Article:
Retail / eCom

Tracking customers’ shopping data: RFIDs, Barcodes or QR Codes?

06th Apr `15, 11:13 AM in Retail / eCom

For years now, bar codes have been a staple on merchandise of all shapes and sizes. With an…

BDMS
Guest Contributor
 

For years now, bar codes have been a staple on merchandise of all shapes and sizes. With an incredibly low costs, bar codes have been the go-to method for tracking inventory in retail. However, RFIDs (radio frequency identification) are quickly rising in popularity. RFIDs can be read without a direct line-of-sight, and because of this, they are already widely used in retail for security reasons, despite costing three times as much as bar codes (fifteen cents compared to five cents).

RFIDs are advantageous for stores, of course; the retailer gains the ability to combine their customers’ online and offline shopping data for a more unified customer view. But customers benefit from RFID technology too. For example, retailers such as Burberry have experimented with fitting room and sales floor applications that trigger interactive and video content that shows the tagged item being made and then modeled on the catwalk. Burberry’s in-store RFID data also syncs with their shopper loyalty program to give customers a more personalized experience.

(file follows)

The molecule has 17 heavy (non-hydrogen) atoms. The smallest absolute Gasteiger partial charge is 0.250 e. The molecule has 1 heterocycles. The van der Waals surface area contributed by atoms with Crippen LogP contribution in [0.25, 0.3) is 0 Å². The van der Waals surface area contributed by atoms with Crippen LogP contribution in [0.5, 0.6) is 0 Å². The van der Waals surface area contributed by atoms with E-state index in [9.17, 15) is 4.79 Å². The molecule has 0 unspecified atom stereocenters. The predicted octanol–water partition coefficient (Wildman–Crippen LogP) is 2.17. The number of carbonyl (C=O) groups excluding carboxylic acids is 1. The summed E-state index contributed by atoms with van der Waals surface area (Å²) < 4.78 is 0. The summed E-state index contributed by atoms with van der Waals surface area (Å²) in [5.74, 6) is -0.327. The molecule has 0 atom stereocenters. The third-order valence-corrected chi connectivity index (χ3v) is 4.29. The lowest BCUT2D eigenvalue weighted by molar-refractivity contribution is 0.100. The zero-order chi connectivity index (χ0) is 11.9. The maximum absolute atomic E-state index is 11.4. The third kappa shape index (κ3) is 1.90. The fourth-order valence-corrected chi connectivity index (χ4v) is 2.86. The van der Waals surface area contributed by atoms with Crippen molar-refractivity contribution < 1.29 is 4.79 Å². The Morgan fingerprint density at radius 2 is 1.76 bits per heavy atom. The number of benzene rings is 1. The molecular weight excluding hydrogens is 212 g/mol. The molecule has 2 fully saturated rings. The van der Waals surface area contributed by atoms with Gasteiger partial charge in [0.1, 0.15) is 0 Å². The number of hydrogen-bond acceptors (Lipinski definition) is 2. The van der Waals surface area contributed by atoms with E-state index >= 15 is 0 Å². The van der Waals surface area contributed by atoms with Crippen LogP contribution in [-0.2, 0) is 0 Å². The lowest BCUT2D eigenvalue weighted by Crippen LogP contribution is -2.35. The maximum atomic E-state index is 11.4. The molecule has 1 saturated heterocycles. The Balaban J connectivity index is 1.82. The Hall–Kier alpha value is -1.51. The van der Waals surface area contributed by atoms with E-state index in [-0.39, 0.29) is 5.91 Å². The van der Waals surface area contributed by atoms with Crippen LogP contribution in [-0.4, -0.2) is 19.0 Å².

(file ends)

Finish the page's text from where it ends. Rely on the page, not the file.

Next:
Macy’s also utilizes RFID technology to identify individual items without the line-of-sight. RFIDs let a huge Macy’s store identify items, cases, or pallets with richer data, despite the items not being in eyesight. Macy’s calls this “omnichannel” sales, which allow the buyer to close the sale on their own terms, whether it’s in the store, on the Web, or over social media. The customers also get flexible buying options; for example, he or she can buy an item online and then pick it up in store, while a store associate can sell an item to a customer by replenishing inventory from another nearby store.

One final example of RFID technology and retail interacting can be found in Microsoft’s “smart” fitting room. This prototype solution, developed by Microsoft, Accenture, and Avanade would be equipped with an RFID scanner, which would suggest similar items or alternate sizes or colors for the specific customer, based on past shopping data. As for the store, they could then use the data to identify potential sizing discrepancies, cross-selling opportunities, and even give insight on when and where extra staff might be needed.

Bar codes may be cheaper, but with RFID technology, you get what you pay for- and the insights gleaned from RFID technology make it invaluable for stores.

RFIDs-in-retail

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